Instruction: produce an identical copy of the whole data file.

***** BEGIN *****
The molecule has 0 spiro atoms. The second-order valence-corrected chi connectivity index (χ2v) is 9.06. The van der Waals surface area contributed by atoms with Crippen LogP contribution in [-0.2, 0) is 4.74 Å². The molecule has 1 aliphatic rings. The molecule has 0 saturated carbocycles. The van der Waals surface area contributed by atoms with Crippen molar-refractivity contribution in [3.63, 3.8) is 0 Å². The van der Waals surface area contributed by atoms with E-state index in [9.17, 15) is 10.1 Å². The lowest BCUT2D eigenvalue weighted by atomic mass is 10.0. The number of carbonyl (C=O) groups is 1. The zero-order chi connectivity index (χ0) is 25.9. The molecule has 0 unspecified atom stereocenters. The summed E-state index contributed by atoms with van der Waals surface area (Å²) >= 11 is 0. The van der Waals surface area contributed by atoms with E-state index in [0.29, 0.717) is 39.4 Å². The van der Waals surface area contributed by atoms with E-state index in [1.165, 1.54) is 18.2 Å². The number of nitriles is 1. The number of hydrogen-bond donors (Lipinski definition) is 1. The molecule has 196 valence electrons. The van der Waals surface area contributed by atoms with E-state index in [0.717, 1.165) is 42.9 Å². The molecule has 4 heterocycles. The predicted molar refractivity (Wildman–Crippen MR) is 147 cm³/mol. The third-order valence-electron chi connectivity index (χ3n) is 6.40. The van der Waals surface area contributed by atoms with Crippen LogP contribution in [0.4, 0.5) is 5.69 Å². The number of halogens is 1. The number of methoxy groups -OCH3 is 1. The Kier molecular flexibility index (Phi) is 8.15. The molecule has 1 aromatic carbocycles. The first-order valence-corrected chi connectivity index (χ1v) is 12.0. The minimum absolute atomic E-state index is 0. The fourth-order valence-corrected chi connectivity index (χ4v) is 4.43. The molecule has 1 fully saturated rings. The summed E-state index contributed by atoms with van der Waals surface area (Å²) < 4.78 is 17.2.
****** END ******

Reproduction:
The molecule has 0 spiro atoms. The second-order valence-corrected chi connectivity index (χ2v) is 9.06. The van der Waals surface area contributed by atoms with Crippen LogP contribution in [-0.2, 0) is 4.74 Å². The molecule has 1 aliphatic rings. The molecule has 0 saturated carbocycles. The van der Waals surface area contributed by atoms with Crippen molar-refractivity contribution in [3.63, 3.8) is 0 Å². The van der Waals surface area contributed by atoms with E-state index in [9.17, 15) is 10.1 Å². The lowest BCUT2D eigenvalue weighted by atomic mass is 10.0. The number of carbonyl (C=O) groups is 1. The zero-order chi connectivity index (χ0) is 25.9. The molecule has 0 unspecified atom stereocenters. The summed E-state index contributed by atoms with van der Waals surface area (Å²) >= 11 is 0. The van der Waals surface area contributed by atoms with E-state index in [0.29, 0.717) is 39.4 Å². The van der Waals surface area contributed by atoms with E-state index in [1.165, 1.54) is 18.2 Å². The number of nitriles is 1. The number of hydrogen-bond donors (Lipinski definition) is 1. The molecule has 196 valence electrons. The van der Waals surface area contributed by atoms with E-state index in [0.717, 1.165) is 42.9 Å². The molecule has 4 heterocycles. The predicted molar refractivity (Wildman–Crippen MR) is 147 cm³/mol. The third-order valence-electron chi connectivity index (χ3n) is 6.40. The van der Waals surface area contributed by atoms with Crippen LogP contribution in [0.4, 0.5) is 5.69 Å². The number of halogens is 1. The number of methoxy groups -OCH3 is 1. The Kier molecular flexibility index (Phi) is 8.15. The molecule has 1 aromatic carbocycles. The first-order valence-corrected chi connectivity index (χ1v) is 12.0. The minimum absolute atomic E-state index is 0. The fourth-order valence-corrected chi connectivity index (χ4v) is 4.43. The molecule has 1 fully saturated rings. The summed E-state index contributed by atoms with van der Waals surface area (Å²) < 4.78 is 17.2.